(born December 22, 1939) is an American illustrator of children’s books. He has received the Caldecott Medal
five times,Coretta Scott King Award
four times, four New York Times Best Illustrated Awards (most recently 2006 Little Red Hen), four Gold and four Silver medals from the Society of Illustrators
, and the Boston Globe-Horn Book Award
(John Henry 1994). In 2000 he was given the Virginia Hamilton
Literary award from Kent State University and in 2004 the University of Southern Mississippi Medallion for outstanding contributions in the field of children’s literature.
Pinkney was born in the Germantown section of Philadelphia
in 1939, and began drawing at the age of four. As a child he had great difficulty with dyslexia in elementary school, but his love of and talent for drawing was useful in elevating his self-esteem and gaining the attention of his teachers and fellow classmates. In junior high school his work was noticed by cartoonist John Liney
, who encouraged him to pursue the career of an artist.
Pinkney concentrated on commercial art at the Dobbins Vocational School as a teen, and was granted a full scholarship to the Philadelphia Museum College of Art, where he met his wife Gloria. Upon graduation, he held a variety of positions in the field of design and illustration, including as a greeting card designer. Eventually he founded Kaleidoscope Studios with fellow artists, and two years later he opened his own Jerry Pinkney Studio and focused on illustrating children’s books.
Pinkney’s illustrative work often incorporates African American motifs. His works include Patricia C. McKissack’s Goin’ Someplace Special, a story of segregation in mid-century South, John Henry, for which he received one of his five Caldecott honors, and Julius Lester’s Tales of Uncle Remus. He also designed twelve postage stamps for the U.S. Postal Service’s Black Heritage series. "I always wanted to bring a sense of dignity to my characters," says Pinkney. "I personalize my characters. You see through my work how varied black folks are."
At a very young age Jerry became interested in drawing. He had two older brothers who enjoyed drawing comics books and photo magazines and he began to follow in their footsteps. Soon he began to realize that he would rather sit and draw instead of doing other things. While in junior high school Jerry worked at a newsstand and sketched people as they passed by. This is where Jerry met cartoonist John Liney who encouraged him to draw and exposed him to making a living from drawing. Jerry went on and graduated from Dobbins Vocational School and attended Philadelphia Museum College of Art. He later moved to Boston where he worked at a greeting card company and went on to open Kaleidoscope Studio with two other artists. He eventually opened his own studio, Jerry Pinkney Studio, and later moved to New York. Mr. Pinkney has always had an interest in diversity and many of his children’s books celebrate multicultural and African-American themes. Mr. Pinkney still lives in New York and has been an art professor at the University of Delaware and State University of New York at Buffalo. Over the years he has given workshops and been a guest speaker at universities and art schools across the country.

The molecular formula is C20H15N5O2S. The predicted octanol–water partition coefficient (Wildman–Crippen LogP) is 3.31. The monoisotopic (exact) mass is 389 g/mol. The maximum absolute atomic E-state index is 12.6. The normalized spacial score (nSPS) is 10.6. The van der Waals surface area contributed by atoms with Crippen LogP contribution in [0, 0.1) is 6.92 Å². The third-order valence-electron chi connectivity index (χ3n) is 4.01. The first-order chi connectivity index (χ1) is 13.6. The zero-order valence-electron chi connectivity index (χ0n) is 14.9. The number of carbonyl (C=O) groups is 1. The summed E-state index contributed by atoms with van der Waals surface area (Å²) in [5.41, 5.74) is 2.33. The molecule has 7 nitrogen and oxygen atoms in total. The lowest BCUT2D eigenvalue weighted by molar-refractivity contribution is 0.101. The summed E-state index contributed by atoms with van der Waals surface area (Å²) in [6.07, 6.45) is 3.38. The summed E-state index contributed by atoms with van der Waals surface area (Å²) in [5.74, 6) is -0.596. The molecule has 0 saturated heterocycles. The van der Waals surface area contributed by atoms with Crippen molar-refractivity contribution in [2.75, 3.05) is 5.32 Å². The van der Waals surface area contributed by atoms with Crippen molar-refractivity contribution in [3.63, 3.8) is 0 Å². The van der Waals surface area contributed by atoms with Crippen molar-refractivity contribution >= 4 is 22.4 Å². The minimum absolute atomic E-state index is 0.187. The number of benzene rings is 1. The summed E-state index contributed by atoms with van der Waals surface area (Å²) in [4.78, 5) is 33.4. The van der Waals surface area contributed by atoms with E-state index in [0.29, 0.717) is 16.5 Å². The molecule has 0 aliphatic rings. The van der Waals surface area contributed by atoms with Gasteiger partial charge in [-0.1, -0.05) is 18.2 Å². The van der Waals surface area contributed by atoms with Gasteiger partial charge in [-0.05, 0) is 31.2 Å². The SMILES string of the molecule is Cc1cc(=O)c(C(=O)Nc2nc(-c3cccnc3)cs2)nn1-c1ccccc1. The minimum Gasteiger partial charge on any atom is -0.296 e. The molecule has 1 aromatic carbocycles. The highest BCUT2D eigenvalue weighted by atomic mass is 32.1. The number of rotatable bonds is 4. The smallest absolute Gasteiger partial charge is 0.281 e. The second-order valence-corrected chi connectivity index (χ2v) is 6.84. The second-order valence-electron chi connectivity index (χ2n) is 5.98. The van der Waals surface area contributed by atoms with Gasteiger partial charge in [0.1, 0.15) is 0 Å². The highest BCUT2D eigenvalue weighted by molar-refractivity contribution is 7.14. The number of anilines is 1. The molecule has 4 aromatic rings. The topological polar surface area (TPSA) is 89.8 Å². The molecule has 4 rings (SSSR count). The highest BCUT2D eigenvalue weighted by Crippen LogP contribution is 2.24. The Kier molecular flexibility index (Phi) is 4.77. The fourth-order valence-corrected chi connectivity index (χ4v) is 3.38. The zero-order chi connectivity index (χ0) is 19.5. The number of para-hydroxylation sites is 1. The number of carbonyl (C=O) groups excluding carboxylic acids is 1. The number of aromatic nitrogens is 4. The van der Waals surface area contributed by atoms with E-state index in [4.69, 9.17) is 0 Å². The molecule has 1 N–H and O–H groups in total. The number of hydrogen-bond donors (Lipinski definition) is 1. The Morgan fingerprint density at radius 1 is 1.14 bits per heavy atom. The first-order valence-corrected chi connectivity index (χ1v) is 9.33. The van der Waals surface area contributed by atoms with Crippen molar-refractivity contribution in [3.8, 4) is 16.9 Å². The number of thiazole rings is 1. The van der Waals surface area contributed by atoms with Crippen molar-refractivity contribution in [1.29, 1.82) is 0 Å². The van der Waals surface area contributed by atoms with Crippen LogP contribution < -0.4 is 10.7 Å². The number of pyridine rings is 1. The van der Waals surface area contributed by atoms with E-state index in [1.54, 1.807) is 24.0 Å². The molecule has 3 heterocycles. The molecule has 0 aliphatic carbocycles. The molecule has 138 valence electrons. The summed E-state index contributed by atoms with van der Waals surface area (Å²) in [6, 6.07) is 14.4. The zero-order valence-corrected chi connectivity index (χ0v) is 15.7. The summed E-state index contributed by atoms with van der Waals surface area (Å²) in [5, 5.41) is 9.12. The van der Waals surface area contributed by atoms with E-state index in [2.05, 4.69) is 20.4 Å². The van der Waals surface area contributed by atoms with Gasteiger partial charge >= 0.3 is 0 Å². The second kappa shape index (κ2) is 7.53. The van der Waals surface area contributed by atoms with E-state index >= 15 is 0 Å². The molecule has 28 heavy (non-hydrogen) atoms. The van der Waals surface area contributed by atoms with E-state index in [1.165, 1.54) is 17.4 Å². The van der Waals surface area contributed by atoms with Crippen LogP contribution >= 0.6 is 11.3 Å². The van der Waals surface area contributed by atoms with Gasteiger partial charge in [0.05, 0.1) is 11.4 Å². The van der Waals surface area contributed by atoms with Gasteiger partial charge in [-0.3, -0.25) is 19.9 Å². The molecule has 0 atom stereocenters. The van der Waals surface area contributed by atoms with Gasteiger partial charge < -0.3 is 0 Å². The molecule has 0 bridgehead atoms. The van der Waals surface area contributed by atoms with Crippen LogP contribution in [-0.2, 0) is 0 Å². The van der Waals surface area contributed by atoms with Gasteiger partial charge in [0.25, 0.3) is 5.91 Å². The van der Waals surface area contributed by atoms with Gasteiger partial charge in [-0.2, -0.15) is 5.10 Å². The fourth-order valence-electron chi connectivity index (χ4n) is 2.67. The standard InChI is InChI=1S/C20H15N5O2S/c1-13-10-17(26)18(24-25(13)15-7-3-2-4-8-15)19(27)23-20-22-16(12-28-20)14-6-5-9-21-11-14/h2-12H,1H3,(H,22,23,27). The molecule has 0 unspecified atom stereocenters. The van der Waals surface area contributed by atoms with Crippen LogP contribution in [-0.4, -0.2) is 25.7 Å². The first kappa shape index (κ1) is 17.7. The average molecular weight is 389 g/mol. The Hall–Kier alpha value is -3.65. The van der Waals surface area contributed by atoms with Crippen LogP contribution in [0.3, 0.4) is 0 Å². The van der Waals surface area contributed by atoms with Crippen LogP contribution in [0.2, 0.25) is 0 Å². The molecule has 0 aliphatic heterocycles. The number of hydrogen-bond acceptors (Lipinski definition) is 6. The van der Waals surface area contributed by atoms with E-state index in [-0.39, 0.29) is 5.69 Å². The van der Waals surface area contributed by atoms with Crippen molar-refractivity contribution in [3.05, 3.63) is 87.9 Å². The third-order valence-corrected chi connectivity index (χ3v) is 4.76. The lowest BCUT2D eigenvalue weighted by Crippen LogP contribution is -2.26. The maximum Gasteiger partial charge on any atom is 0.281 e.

- Tayler, Mildred. The Song of the Trees. New York: Dial, 1975.
- Lester, Julius. The Tales of Uncle Remus. New York: Dial, 1987.
- San Souci, Robert D. The Talking Eggs. New York: Dial, 1989.
- Pinkney, Gloria. Back Home. New York: Dial, 1992.
- Lester, Julius. John Henry. New York: Dial, 1994.
- Lester, Julius. Sam and the Tigers. New York: Dial, 1996.
- Lester, Julius. Black Cowboy, Wild Horses. New York: Dial, 1998.
- Andersen, Hans Christian. The Little Match Girl. Adapted by Jerry Pinkney. New York: Dial, 1999.
- Andersen, Hans Christian. The Nightingale. Adapted by Jerry Pinkney. New York: Dial, 2002.
- Lester, Julius. Little Red Hen. New York: Dial, 2006.
- Lester, Julius. The Old African. New Tork: Dial, 2005..
- “Building Bridges: The Life and Times of Jerry Pinkney.” 2004.
“Books give me a great feeling of personal and artistic satisfaction. When I’m working on a book I wish the phone would never ring. I love doing it. My satisfaction comes from the actual marks on the paper, and when it sings, it’s magic.”
“I wanted to show that an African-American artist could make it in this country on a national level in the graphic arts. I want to be a strong role model for my family and for other African Americans.”